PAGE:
A group of eminent American writers appointed by the Librarian of Congress—including W. H. Auden, T. S. Eliot, and Robert Lowell—awarded the 1948 Bollingen Prize to Ezra Pound, for The Pisan Cantos. Because Pound had spent the war broadcasting propaganda for Mussolini, and was at the time in a mental hospital, having been judged unfit to stand trial for treason, the award not surprisingly caused a storm of protest, even though the judges insisted that they had taken as their guiding principle only "that objective perception of value on which any civilized society must rest," and denied that their decision had any political significance. Dwight Macdonald disagreed: the award was political, not to say "the brightest political act in a dark period," precisely because the judges had rebuked totalitarianism, whose worst horror is that it "reduces the individual to one aspect, the political ... and I think we can take some pride as Americans in having as yet preserved a society free and 'open' enough for it to happen."
That came to my mind in October, when the Nobel Prize for Literature was awarded to V. S. Naipaul. Like the Bollingen judges, the Swedish prize committee would have liked it to be known that their award was nonpolitical; and some critics praised them for precisely that, in a back-handed way. Too often it has felt as though extra-literary factors weighed with the Nobel, if only in the form of a geographical balancing act (last year it was Eastern Europe, this year it must be Latin America). In the shadow of September 11, the award to Naipaul seemed, as it were, willfully politically incorrect. As Philip Hensher wrote in the course of a subtle encomium, "If ever there was a moment when external considerations might have discouraged the Nobel committee from rewarding the author of Among the Believers, that magnificently disdainful journey through Islam, this is it."
Interviews: "Setting the Record Straight" (September 22, 1999)
Edward Said confronts his future, his past, and his critics' accusations.
Maybe so. And yet I believe that this Nobel Prize does indeed have a political significance, and is even, in its way, a bright political act in a dark period. "As is well known," Macdonald wrote, "Pound's situation is disreputable and hopeless to a dramatic degree." As is well known, Naipaul's reputation is checkered and increasingly uneasy. He has been called a reactionary and an Islamophobe; Derek Walcott has accused him, more in sorrow than in anger, of racism; Edward W. Said has accused him, more in anger than in sorrow, of intellectual neo-colonialism. Rather than nervously ignoring these charges, I should like to address them head on, and to say that Naipaul is a political figure—indeed, a profoundly important one.
Of course, he is in the first place a great imaginative writer, as certainly as we can ever know that of a contemporary. There is a case for saying that all literary prizes are foolishness (except when you win one, as more than one writer has observed), and that the only judgment that matters, apart from the commercial judgment of the market, is the critical judgment of the happy few who know how to read. And this prize has an awfully patchy record: is there anyone alive, even among French Department Ph.D.s, who has read Sully Prudhomme, the winner of the first Nobel in literature? Or who can tell us much about Karl Adolp Gjellerup, awarded the 1917 prize "for his varied and rich poetry, which is inspired by lofty ideals"?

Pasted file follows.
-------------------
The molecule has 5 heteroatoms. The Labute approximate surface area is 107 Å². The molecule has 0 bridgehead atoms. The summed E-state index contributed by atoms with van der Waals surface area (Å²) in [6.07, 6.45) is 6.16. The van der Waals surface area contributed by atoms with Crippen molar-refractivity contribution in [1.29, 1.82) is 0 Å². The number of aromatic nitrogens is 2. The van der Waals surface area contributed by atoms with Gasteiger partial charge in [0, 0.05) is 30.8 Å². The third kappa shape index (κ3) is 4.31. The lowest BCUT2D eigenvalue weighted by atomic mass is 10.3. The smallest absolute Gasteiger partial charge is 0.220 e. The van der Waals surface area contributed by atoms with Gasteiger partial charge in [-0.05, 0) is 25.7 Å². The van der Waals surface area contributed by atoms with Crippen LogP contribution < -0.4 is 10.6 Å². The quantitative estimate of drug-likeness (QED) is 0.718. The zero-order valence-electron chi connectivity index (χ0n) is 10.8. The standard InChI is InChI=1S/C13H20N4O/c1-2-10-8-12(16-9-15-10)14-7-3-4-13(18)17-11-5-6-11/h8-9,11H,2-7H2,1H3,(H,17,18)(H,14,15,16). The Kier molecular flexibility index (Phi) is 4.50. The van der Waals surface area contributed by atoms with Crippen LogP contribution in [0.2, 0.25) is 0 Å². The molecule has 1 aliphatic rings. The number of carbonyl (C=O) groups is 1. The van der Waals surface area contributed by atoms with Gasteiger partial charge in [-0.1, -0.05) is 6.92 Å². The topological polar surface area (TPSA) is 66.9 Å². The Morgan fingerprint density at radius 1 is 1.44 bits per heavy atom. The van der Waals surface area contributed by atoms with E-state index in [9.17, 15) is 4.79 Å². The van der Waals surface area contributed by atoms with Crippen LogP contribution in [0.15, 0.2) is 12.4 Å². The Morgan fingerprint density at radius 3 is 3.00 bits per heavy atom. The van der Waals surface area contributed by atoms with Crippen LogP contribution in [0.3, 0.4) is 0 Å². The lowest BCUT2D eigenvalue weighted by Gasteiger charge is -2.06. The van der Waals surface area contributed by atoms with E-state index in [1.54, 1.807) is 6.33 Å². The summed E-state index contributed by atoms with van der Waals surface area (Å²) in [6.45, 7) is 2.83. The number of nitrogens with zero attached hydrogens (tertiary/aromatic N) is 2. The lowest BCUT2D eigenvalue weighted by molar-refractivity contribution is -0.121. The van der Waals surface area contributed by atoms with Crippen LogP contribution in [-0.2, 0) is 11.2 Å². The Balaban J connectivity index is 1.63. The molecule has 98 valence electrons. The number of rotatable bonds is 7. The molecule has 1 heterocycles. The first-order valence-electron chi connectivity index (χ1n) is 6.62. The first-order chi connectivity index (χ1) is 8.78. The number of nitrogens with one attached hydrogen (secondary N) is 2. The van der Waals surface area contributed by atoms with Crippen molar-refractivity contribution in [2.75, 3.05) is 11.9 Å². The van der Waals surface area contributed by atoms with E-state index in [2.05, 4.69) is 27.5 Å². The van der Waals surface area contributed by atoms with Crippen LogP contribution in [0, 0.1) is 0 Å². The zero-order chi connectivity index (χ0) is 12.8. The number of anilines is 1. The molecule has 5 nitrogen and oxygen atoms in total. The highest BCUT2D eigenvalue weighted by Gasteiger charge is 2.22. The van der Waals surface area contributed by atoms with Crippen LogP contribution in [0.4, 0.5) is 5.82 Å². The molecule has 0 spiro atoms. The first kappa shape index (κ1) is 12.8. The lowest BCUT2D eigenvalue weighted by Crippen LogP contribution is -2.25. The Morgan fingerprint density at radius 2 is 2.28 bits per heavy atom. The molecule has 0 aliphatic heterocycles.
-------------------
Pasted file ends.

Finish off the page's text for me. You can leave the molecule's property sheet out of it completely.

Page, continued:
This time they got it right. Naipaul is a magnificent novelist, who would have deserved the prize if he had written nothing apart from A House for Mr. Biswas (1961), A Bend in the River (1979), and The Enigma of Arrival (1987). A very long disquisition could be written on his achievement in fiction, from the comedic brilliance of the early works set in his native Trinidad to the growing formal mastery displayed by his later novels, demonstrating a fecundity, an originality, and an extraordinary technical daring that have been insufficiently recognized, partly because Naipaul is (to use what for academic critics is a damning word) so readable. His work exemplifies the art that conceals art, and he is one of the greatest living craftsmen of English prose, perhaps the very greatest—something that was spotted early on. "Mr Naipaul is an 'East' Indian Trinidadian with an exquisite mastery of the English language which should put to shame his British contemporaries," Evelyn Waugh wrote of The Middle Passage in 1962.
But Naipaul is more than merely a great stylist and storyteller. Waugh also said that every writer must at some stage in his life decide whether he is going to be an aesthete or a prophet. He meant that too many gifted writers set themselves up as purveyors of an overt message, political, moral, sexual as it might be, with gravely deleterious results; examples over the past century are too many and obvious to list. Naipaul is both: a true aesthete and a true prophet. Or, it might be better to say, a true seer, not less so—maybe all the more so—for being such an unpopular one.
To take the charges on the rap sheet: Walcott has said that Naipaul "does not like Negroes," and I don't think that this can be easily dismissed. Naipaul's family origins lie in the great nineteenth-century diaspora from Gangetic India, which distributed Indians around the British Empire—to Natal and Fiji, Kenya and Guyana, Malaya and Trinidad—as indentured laborers. There has been recurrent social and political tension between Trinidad's two largest communities, the Indian and the black, or Afro-Caribbean. Naipaul grew up with one community calling the other "niggers" and being called "coolies" in return, and he is infected by an ancestral communal resentment such as can be found among even educated Catholics and Protestants in Ulster, or enlightened Israelis and Palestinians.